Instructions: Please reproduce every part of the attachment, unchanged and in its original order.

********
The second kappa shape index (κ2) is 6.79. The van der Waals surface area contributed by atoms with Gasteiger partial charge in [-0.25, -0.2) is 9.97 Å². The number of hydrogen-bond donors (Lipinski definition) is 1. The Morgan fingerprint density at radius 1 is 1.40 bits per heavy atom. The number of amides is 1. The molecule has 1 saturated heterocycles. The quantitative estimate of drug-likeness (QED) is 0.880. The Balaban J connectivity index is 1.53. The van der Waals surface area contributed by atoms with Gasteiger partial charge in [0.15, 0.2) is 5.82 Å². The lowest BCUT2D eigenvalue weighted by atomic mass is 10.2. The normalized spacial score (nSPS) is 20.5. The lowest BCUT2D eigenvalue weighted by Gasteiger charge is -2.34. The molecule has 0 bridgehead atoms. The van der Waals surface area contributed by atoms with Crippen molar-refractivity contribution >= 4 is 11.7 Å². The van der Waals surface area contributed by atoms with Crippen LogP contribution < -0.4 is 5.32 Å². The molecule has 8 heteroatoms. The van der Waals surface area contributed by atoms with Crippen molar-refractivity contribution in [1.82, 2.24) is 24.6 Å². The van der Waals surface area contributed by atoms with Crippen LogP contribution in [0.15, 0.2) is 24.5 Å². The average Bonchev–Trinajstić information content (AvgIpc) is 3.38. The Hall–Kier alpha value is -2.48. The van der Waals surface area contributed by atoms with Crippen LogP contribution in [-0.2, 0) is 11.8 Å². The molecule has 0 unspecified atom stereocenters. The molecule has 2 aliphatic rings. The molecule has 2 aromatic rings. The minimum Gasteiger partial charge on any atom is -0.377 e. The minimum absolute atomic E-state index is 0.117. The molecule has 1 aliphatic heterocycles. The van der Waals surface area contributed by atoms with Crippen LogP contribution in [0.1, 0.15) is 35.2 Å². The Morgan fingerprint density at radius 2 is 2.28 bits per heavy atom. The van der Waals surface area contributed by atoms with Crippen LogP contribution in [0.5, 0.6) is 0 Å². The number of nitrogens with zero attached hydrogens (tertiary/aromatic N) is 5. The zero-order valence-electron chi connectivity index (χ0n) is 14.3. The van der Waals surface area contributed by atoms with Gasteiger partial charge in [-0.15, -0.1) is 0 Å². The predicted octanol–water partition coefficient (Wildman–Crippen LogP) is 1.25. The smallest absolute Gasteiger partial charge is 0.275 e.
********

The second kappa shape index (κ2) is 6.79. The van der Waals surface area contributed by atoms with Gasteiger partial charge in [-0.25, -0.2) is 9.97 Å². The number of hydrogen-bond donors (Lipinski definition) is 1. The Morgan fingerprint density at radius 1 is 1.40 bits per heavy atom. The number of amides is 1. The molecule has 1 saturated heterocycles. The quantitative estimate of drug-likeness (QED) is 0.880. The Balaban J connectivity index is 1.53. The van der Waals surface area contributed by atoms with Gasteiger partial charge in [0.15, 0.2) is 5.82 Å². The lowest BCUT2D eigenvalue weighted by atomic mass is 10.2. The normalized spacial score (nSPS) is 20.5. The lowest BCUT2D eigenvalue weighted by Gasteiger charge is -2.34. The molecule has 0 bridgehead atoms. The van der Waals surface area contributed by atoms with Crippen molar-refractivity contribution >= 4 is 11.7 Å². The van der Waals surface area contributed by atoms with Crippen LogP contribution < -0.4 is 5.32 Å². The molecule has 8 heteroatoms. The van der Waals surface area contributed by atoms with Crippen molar-refractivity contribution in [1.82, 2.24) is 24.6 Å². The van der Waals surface area contributed by atoms with Crippen LogP contribution in [0.15, 0.2) is 24.5 Å². The average Bonchev–Trinajstić information content (AvgIpc) is 3.38. The Hall–Kier alpha value is -2.48. The van der Waals surface area contributed by atoms with Crippen LogP contribution in [-0.2, 0) is 11.8 Å². The molecule has 0 unspecified atom stereocenters. The molecule has 2 aliphatic rings. The molecule has 2 aromatic rings. The minimum Gasteiger partial charge on any atom is -0.377 e. The minimum absolute atomic E-state index is 0.117. The molecule has 1 aliphatic heterocycles. The van der Waals surface area contributed by atoms with Crippen LogP contribution in [0.1, 0.15) is 35.2 Å². The Morgan fingerprint density at radius 2 is 2.28 bits per heavy atom. The van der Waals surface area contributed by atoms with Crippen LogP contribution in [0.5, 0.6) is 0 Å². The number of nitrogens with zero attached hydrogens (tertiary/aromatic N) is 5. The zero-order valence-electron chi connectivity index (χ0n) is 14.3. The van der Waals surface area contributed by atoms with Gasteiger partial charge in [-0.15, -0.1) is 0 Å². The predicted octanol–water partition coefficient (Wildman–Crippen LogP) is 1.25. The smallest absolute Gasteiger partial charge is 0.275 e.